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Ontario Construction News staff writer
A new Good Jobs survey conducted by Abacus Data shows the top election concerns for skilled trades workers include supports for workers, changes in the energy sector and reforms to employment Insurance.
Commissioned by Let’s Build Canada, the survey found 77 per cent of skilled trades workers have experienced work shortages; with 65 per cent having to travel more than 150 kilometres away from their permanent residence for work opportunities over the last five years.
On average, workers from across the country paid over $2,000 for expenses like gas and accommodations to travel to job sites. Currently, workers in the skilled trades are unable to deduct these expenses from their income, unlike other professions.
“Half our members said they have had to decline work opportunities because of out-of-pocket travel-related expenses which can amount to thousands of dollars per year,” said Matt Wayland, director of Let’s Build Canada.
“This election, we are pleased to see commitments from the major parties to implement policies such as a skilled trades workforce mobility tax deduction or credit.”
As Canada moves ahead with a focus on transitioning to Net Zero, workers in the oil and gas sector are concerned – seven in 10 worry costs of retraining and up skilling will be too much for them to afford, while three in four workers believe jobs in the renewable sector will not pay less.
“Building Trades members recognize and support measures to transition Canada to a Net Zero economy and want to play a lead role in building Canada’s green future,” said Sean Strickland, executive director of Canada’s Building Trades Unions.
“In order to do that, the next federal government needs to ensure adequate supports are put in place to support skilled trades workers – including transitioning energy workers in the months and years ahead.”
Respondents also identified programs and policies that can be improved to better support them:
- 87 per cent agreed that the employment insurance program needs improvement
- 84 per cent want to see more community benefits agreements on federal infrastructure projects
- 89 per cent want to see more government support for apprenticeships
“Unions have received strong support over the last few years, but, as our membership survey shows, there’s still more work to be done,” Wayland said. “We encourage our members to vote for progressive candidates this election who will work to make much-needed improvements and enact policies that will ensure that working people aren’t left behind.”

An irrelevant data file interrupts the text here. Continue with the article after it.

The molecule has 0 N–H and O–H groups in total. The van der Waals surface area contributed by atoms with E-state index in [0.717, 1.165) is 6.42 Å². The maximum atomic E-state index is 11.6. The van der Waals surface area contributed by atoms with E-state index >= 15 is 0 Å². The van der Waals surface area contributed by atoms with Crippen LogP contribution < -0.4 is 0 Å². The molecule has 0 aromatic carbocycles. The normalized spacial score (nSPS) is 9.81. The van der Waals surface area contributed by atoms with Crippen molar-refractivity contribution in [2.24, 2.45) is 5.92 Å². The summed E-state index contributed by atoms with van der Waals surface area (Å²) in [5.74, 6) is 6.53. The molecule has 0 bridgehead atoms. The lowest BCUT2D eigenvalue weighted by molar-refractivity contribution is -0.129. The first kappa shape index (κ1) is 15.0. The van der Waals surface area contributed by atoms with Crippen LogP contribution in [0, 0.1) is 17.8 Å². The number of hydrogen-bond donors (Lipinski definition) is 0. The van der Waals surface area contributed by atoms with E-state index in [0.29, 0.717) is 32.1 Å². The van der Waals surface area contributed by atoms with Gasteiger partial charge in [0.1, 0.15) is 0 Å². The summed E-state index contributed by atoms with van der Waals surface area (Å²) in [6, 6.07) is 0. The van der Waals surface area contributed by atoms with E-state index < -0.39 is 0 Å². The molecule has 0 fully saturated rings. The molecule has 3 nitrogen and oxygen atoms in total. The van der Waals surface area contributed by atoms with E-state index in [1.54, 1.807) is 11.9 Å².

The Workers Rebuilding Canada Survey was conducted from Aug. 12 to 28 with a sample of n=867 members of Let’s Build Canada’s affiliate unions from across Canada.
Let’s Build Canada is a coalition of building trade and construction unions representing workers from thousands of communities, large and small, in every province and territory. Our members are the International Association of Heat andFrost Insulators and Allied Workers; International Brotherhood of Electrical Workers (IBEW); International Union of Painters and Allied Trades (IUPAT); Sheet Metal, Air, Rail and Transportation Workers (SMART); International Association of Bridge, Structural, Ornamental and Reinforcing Iron Workers; United Association of Journeymen and Apprentices of the Plumbing andPipefitting Industry of the United States and Canada (UA); and Canada’s Building Trades Unions (CBTU).
The survey was conducted by Abacus Data on behalf of Let’s Build Canada. The survey was conducted from August 12th to 28th 2021 with a sample of n=867 members of Let’s Build Canada’s affiliate unions, which represents approximately 200,000 individuals in the skilled trades.
Individuals were invited to complete the online survey via email invite from Abacus Data or their affiliate union.
In total, 1,210 members who were invited to complete the survey entered the survey. We are unable to determine how many were initially invited due to the mixed recruitment methodology. Of the1,210 who started the survey, 867 or 71.6% completed it, 317 and 343 or 28.3% partially completed the survey. The survey was live from August 12that 9am EST to August 28th at 11:59pm EST.
Only respondents who had completed the full set of questions were used in the analysis of data, all partial responses were removed in the data analysis. The data were not weighted.